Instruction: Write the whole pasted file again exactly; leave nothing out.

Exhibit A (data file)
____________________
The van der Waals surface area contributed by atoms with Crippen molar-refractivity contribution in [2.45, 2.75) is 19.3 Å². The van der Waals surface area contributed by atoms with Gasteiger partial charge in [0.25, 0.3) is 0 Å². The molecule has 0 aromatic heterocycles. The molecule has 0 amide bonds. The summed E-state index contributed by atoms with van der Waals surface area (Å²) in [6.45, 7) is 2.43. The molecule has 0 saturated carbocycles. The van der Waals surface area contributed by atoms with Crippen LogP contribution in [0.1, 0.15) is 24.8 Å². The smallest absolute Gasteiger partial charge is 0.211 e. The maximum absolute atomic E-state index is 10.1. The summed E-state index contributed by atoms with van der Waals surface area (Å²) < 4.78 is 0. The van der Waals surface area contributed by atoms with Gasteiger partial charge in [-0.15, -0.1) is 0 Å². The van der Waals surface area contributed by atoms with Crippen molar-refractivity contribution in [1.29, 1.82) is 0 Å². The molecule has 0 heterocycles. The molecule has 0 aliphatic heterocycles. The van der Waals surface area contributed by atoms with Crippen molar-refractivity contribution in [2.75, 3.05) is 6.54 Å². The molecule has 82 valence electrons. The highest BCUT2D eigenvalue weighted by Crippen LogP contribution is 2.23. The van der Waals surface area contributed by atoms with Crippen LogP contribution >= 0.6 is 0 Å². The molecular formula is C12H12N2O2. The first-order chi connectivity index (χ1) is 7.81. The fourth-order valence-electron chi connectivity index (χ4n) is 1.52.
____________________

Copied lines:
The van der Waals surface area contributed by atoms with Crippen molar-refractivity contribution in [2.45, 2.75) is 19.3 Å². The van der Waals surface area contributed by atoms with Gasteiger partial charge in [0.25, 0.3) is 0 Å². The molecule has 0 aromatic heterocycles. The molecule has 0 amide bonds. The summed E-state index contributed by atoms with van der Waals surface area (Å²) in [6.45, 7) is 2.43. The molecule has 0 saturated carbocycles. The van der Waals surface area contributed by atoms with Crippen LogP contribution in [0.1, 0.15) is 24.8 Å². The smallest absolute Gasteiger partial charge is 0.211 e. The maximum absolute atomic E-state index is 10.1. The summed E-state index contributed by atoms with van der Waals surface area (Å²) < 4.78 is 0. The van der Waals surface area contributed by atoms with Gasteiger partial charge in [-0.15, -0.1) is 0 Å². The van der Waals surface area contributed by atoms with Crippen molar-refractivity contribution in [1.29, 1.82) is 0 Å². The molecule has 0 heterocycles. The molecule has 0 aliphatic heterocycles. The van der Waals surface area contributed by atoms with Crippen molar-refractivity contribution in [2.75, 3.05) is 6.54 Å². The molecule has 82 valence electrons. The highest BCUT2D eigenvalue weighted by Crippen LogP contribution is 2.23. The van der Waals surface area contributed by atoms with Crippen LogP contribution >= 0.6 is 0 Å². The molecular formula is C12H12N2O2. The first-order chi connectivity index (χ1) is 7.81. The fourth-order valence-electron chi connectivity index (χ4n) is 1.52.